- Associated Press - Thursday, October 1, 2015

JACKSON, Miss. (AP) - Former Mississippi Gov. Ronnie Musgrove will make a new round of arguments later this month in a lawsuit seeking millions of dollars for 21 school districts.

Musgrove is the attorney representing the districts, and the lawsuit says the state shortchanged them by $240 million, collectively, over six budget years, the most recent of which ended June 30.

Hinds County Chancery Judge William Singletary ruled against Musgrove and the districts in July, but has agreed to hear additional arguments Oct. 13 from Musgrove and attorneys defending the state.

Musgrove said in an interview Thursday that he will argue Singletary’s first ruling was wrong and should be reversed.

Musgrove - a Democrat who served as governor from 2000 to 2004 - said there’s “no confusion” about what legislators intended in 2006 when they enacted a law saying a school budget formula known as the Mississippi Adequate Education Program should be fully funded if money is available from 2007 through 2009, and that it must be fully funded starting in fiscal 2010.

“It’s clear that the legislative intent is, ‘We’re going to provide full funding,’” Musgrove said.

As lieutenant governor in 1997, Musgrove helped push MAEP into law. The formula is designed to give school districts enough money to meet midlevel academic standards, but it has been fully funded only twice. The last time was during fiscal year 2008.

The attorney general’s office argued, in defending the state, that one group of legislators cannot put a budget obligation on future legislators.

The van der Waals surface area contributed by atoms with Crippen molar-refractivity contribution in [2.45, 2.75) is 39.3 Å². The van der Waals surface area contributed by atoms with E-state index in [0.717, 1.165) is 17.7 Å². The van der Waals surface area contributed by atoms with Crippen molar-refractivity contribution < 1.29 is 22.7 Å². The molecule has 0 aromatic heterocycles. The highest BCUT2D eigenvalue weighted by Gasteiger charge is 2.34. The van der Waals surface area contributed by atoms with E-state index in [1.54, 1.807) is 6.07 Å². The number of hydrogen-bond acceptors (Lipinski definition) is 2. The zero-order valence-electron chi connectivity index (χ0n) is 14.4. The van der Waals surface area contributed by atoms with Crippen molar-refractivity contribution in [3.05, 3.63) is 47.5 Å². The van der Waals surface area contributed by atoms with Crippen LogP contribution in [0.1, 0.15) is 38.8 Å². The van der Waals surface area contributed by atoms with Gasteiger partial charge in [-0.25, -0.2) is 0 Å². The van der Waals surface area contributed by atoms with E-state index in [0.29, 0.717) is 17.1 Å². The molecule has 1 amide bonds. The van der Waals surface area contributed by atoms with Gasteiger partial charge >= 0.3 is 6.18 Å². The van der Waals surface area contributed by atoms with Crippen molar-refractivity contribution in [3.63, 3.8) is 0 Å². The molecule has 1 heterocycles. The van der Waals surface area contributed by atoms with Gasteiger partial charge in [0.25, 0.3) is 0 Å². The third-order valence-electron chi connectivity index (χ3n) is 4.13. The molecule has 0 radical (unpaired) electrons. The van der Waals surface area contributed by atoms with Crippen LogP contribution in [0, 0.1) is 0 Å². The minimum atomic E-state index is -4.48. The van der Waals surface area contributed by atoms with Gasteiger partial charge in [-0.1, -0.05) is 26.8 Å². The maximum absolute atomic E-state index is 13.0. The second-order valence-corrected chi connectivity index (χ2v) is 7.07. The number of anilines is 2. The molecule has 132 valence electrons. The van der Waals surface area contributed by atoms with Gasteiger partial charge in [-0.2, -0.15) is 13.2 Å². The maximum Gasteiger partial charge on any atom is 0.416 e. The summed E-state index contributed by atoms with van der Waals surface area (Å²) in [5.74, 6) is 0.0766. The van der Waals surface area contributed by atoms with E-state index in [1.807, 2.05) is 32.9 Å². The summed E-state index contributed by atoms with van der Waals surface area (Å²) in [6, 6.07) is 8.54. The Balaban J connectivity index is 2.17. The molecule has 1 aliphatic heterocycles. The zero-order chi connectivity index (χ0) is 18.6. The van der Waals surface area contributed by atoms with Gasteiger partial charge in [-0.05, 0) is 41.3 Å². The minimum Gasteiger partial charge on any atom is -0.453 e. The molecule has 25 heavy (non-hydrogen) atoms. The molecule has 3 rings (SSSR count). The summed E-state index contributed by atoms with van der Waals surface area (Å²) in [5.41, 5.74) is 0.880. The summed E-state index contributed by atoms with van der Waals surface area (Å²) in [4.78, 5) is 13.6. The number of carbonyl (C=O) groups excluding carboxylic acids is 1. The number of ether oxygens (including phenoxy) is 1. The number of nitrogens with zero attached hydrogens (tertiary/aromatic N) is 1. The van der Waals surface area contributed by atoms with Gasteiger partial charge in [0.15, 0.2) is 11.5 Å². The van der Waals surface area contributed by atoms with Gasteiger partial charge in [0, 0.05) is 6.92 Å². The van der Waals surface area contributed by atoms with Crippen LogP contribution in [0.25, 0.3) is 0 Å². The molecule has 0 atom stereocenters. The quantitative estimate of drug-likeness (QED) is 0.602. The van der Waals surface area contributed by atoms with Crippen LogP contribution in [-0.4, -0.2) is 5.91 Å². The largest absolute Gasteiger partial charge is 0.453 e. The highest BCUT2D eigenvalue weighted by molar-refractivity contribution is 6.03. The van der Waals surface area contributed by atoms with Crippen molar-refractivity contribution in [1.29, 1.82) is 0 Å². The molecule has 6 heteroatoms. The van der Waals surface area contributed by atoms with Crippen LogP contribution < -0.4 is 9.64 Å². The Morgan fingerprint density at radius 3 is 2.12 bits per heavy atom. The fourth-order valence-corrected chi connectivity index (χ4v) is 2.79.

Singletary ruled in July that Mississippi legislators are not obligated to fully fund MAEP every year. He based his ruling, in part, on a second law enacted in 2006, which said how state money would be split among school districts if funding fell short.

“This court is sympathetic to plaintiffs’ untenable position of being required to educate the students of Mississippi with less than a fully funded MAEP,” Singletary wrote. “However, this court is unable to interpret the relevant statutes as imposing a mandatory annual duty on each legislator to automatically vote to apportion and allocate to each district 100 percent of the funds estimated under MAEP.”

Rep. Cecil Brown, D-Jackson, was House Education Committee chairman in 2006. He filed a sworn statement to support the districts Musgrove is representing. Brown wrote that legislators in 2006 agreed to phase in full funding of the MAEP formula in 2007, 2008 and 2009 and that after those three years “the state would fully fund the MAEP formula.”

Among the districts suing the state are Jackson Public Schools, which is the state’s second-largest district.

A separate debate over school budgets is taking place because two proposed constitutional amendments that deal with education funding will be on Mississippi’s Nov. 3 ballot.

More than 100,000 people signed petitions to put Initiative 42 up for a vote. It would require the state to “provide for the establishment, maintenance and support of an adequate and efficient system of public schools,” and would allow people to file a lawsuit in chancery court if funding falls short. Supporters of 42 have opposed Musgrove’s lawsuit.

Measure 42-A was put on the ballot by legislators who oppose the citizen-led proposal. It would require the Legislature to “provide for the establishment, maintenance and support of an effective system of free public schools without judicial enforcement.”

____

Follow Emily Wagster Pettus on Twitter: https://twitter.com/EWagsterPettus .

LOAD COMMENTS ()

 

Click to Read More

Click to Hide